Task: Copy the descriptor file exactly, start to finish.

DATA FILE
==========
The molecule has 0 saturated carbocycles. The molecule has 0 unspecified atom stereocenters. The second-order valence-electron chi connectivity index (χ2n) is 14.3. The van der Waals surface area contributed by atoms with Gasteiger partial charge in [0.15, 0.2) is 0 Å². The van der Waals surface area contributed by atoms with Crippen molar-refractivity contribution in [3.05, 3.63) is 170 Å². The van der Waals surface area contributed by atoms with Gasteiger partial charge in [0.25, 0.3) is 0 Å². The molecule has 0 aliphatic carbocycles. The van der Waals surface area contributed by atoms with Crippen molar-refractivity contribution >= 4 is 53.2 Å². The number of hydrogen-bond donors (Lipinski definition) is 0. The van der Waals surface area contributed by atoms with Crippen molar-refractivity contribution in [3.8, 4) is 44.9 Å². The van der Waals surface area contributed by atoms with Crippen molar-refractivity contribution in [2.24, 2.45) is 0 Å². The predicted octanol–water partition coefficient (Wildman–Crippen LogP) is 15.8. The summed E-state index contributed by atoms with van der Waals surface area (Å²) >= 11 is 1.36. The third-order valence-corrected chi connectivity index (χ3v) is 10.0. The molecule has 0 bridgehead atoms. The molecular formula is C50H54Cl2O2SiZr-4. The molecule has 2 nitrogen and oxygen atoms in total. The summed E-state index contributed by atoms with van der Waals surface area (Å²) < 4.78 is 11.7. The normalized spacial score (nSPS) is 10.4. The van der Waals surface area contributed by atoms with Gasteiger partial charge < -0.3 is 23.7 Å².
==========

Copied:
The molecule has 0 saturated carbocycles. The molecule has 0 unspecified atom stereocenters. The second-order valence-electron chi connectivity index (χ2n) is 14.3. The van der Waals surface area contributed by atoms with Gasteiger partial charge in [0.15, 0.2) is 0 Å². The van der Waals surface area contributed by atoms with Crippen molar-refractivity contribution in [3.05, 3.63) is 170 Å². The van der Waals surface area contributed by atoms with Gasteiger partial charge in [0.25, 0.3) is 0 Å². The molecule has 0 aliphatic carbocycles. The van der Waals surface area contributed by atoms with Crippen molar-refractivity contribution >= 4 is 53.2 Å². The number of hydrogen-bond donors (Lipinski definition) is 0. The van der Waals surface area contributed by atoms with Crippen molar-refractivity contribution in [3.8, 4) is 44.9 Å². The van der Waals surface area contributed by atoms with Crippen molar-refractivity contribution in [2.24, 2.45) is 0 Å². The predicted octanol–water partition coefficient (Wildman–Crippen LogP) is 15.8. The summed E-state index contributed by atoms with van der Waals surface area (Å²) >= 11 is 1.36. The third-order valence-corrected chi connectivity index (χ3v) is 10.0. The molecule has 0 bridgehead atoms. The molecular formula is C50H54Cl2O2SiZr-4. The molecule has 2 nitrogen and oxygen atoms in total. The summed E-state index contributed by atoms with van der Waals surface area (Å²) < 4.78 is 11.7. The normalized spacial score (nSPS) is 10.4. The van der Waals surface area contributed by atoms with Gasteiger partial charge < -0.3 is 23.7 Å².